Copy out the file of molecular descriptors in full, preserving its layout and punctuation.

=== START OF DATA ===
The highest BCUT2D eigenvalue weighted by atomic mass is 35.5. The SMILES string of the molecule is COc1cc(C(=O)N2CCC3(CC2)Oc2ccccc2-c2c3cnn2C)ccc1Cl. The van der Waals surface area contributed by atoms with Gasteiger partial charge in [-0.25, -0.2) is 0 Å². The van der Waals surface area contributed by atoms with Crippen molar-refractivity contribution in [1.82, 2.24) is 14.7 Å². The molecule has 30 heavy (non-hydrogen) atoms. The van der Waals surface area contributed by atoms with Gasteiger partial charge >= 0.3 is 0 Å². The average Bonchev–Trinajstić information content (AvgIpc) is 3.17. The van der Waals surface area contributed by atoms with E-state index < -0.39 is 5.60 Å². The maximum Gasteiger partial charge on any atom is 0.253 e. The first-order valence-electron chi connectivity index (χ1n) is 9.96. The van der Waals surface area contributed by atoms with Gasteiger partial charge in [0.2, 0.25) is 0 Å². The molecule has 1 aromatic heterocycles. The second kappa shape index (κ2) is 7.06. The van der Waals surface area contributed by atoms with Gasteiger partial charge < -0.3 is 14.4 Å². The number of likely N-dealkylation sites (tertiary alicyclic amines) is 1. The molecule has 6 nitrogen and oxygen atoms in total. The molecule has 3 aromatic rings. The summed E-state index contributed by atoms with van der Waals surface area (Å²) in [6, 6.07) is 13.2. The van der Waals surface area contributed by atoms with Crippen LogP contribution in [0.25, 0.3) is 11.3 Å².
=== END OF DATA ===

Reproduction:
The highest BCUT2D eigenvalue weighted by atomic mass is 35.5. The SMILES string of the molecule is COc1cc(C(=O)N2CCC3(CC2)Oc2ccccc2-c2c3cnn2C)ccc1Cl. The van der Waals surface area contributed by atoms with Gasteiger partial charge in [-0.25, -0.2) is 0 Å². The van der Waals surface area contributed by atoms with Crippen molar-refractivity contribution in [1.82, 2.24) is 14.7 Å². The molecule has 30 heavy (non-hydrogen) atoms. The van der Waals surface area contributed by atoms with Gasteiger partial charge >= 0.3 is 0 Å². The average Bonchev–Trinajstić information content (AvgIpc) is 3.17. The van der Waals surface area contributed by atoms with E-state index < -0.39 is 5.60 Å². The maximum Gasteiger partial charge on any atom is 0.253 e. The first-order valence-electron chi connectivity index (χ1n) is 9.96. The van der Waals surface area contributed by atoms with Gasteiger partial charge in [0.2, 0.25) is 0 Å². The molecule has 1 aromatic heterocycles. The second kappa shape index (κ2) is 7.06. The van der Waals surface area contributed by atoms with Gasteiger partial charge < -0.3 is 14.4 Å². The number of likely N-dealkylation sites (tertiary alicyclic amines) is 1. The molecule has 6 nitrogen and oxygen atoms in total. The molecule has 3 aromatic rings. The summed E-state index contributed by atoms with van der Waals surface area (Å²) in [6, 6.07) is 13.2. The van der Waals surface area contributed by atoms with Crippen LogP contribution in [0.25, 0.3) is 11.3 Å².